Resolved, That while we can add no new lustre to the grandeur and glory already won by the departed hero, our love for the true and virtuous of every race, as well as the greatful memory written on our hearts by his manly deeds of kindness and devotion to the cause of liberty and justice; awakens emotions of the deepest admiration for his deeds, and sorrow for our loss, though it is his gain.

Proceedings of the First Annual Meeting of the National Equal Rights League, Held in Cleveland, Ohio, October 19, 20, and 21, 1865 (Philadelphia, 1865).

Copy in the Moorland-Spingarn Research Center, Howard University Library, Washington, D.C.

REFERENCE NOTES

1. Octavius V. Catto was a Philadelphia black leader who played a prominent role in the struggle of Pennsylvania Negroes to regain the suffrage after this right had been taken away from them in 1838. During The Civil War, Catto was commissioned a major within the infantry. He later became a high school principal and a firm equal rights advocate in Philadelphia. In 1871, along with several other blacks, he was killed by a mob of whites who sought to prevent them from voting, a right that had been recently guaranteed by the passage of the Fifteenth Amendment.

2. John Mercer Langston (1829-1897), a noted educator and abolitionist, was born a slave in Louisa County, Virginia. Langston was emancipated after the death of his father and owner and sent to Ohio, where he attended school. He graduated from the literary department of Oberlin College in 1849 and from the theological department in 1852. He studied law and was admitted to the bar in 1854. In 1855, he became the first Afro-American elected to public office in the United States, when he won the post of township clerk in Brownhelm Ohio. During the Civil War he was a recruiter for the famed Negro regiment of the 54th and 55th of Massachusetts and the 5th of Ohio. As dean (1869-1876), vice-president, and acting president (1872) of Howard University, he organized and established the law department of that institution. For seven years he was a member of the board of health and attorney for the District of Columbia. In 1877 he became minister-resident to Haiti and charge d’affaires to Santo Domingo, where he made a favorable impression. In 1883, he published Freedom and Citizenship, a selection from the many addresses that had made his reputation as an orator of power and distinction. Upon his return to the United States he was elected president of the Virginia Normal and Collegiate Institute at Petersburg, Virginia. Langston served in Congress from September 23, 1890, to March 3, 1891, representing the Fourth District of Virginia. See, for example, John Mercer Langston, From Virginia Plantation to National Capitol (New York, 1894), and William F. Cheek, "John Mercer Langston: Black Protest Leader and Abolitionist," Civil War History, XVI (June 1970), 101-120.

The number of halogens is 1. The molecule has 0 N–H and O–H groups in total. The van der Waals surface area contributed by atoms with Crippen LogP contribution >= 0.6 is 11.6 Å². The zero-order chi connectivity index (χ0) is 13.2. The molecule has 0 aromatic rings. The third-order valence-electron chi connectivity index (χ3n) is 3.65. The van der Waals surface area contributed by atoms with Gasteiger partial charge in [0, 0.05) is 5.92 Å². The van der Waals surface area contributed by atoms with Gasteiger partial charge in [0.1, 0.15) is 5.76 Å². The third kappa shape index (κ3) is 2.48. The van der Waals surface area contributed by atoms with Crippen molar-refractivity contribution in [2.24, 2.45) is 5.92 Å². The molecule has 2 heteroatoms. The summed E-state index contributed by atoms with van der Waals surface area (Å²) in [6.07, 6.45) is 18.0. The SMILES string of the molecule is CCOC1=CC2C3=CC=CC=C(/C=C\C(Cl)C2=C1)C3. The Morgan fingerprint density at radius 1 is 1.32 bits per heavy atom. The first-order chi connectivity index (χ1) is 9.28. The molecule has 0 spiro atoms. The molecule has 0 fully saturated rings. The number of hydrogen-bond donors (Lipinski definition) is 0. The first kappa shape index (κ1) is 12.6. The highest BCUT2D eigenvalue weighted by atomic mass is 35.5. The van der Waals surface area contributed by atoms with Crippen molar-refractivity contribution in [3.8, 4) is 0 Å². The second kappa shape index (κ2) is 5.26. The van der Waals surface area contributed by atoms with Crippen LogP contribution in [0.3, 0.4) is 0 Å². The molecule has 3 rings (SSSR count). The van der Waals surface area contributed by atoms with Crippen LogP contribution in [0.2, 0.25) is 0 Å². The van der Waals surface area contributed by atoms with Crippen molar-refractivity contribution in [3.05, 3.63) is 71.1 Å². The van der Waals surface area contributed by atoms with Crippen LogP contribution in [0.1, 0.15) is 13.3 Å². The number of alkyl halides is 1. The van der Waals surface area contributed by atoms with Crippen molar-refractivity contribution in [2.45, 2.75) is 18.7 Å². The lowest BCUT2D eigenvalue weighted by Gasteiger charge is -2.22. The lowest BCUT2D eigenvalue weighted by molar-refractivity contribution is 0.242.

Peter H. Clark (1829-c. 1895), principal of the Colored High School in Cincinnati, Ohio, sat in many of the state and national black conventions

Convention Minutes Item Type Metadata

Convention Type

National

Region

Midwest

Uniform Title

1865 Cleveland OH National Convention

Citation

First Annual Meeting of the National Equal Rights League (1865 : Cleveland, OH), “Proceedings of the First Annual Meeting of the National Equal Rights League, Held in Cleveland, Ohio, October 19, 20, and 21, 1865,” ColoredConventions.org, accessed October 18, 2018, http://coloredconventions.org/items/show/562.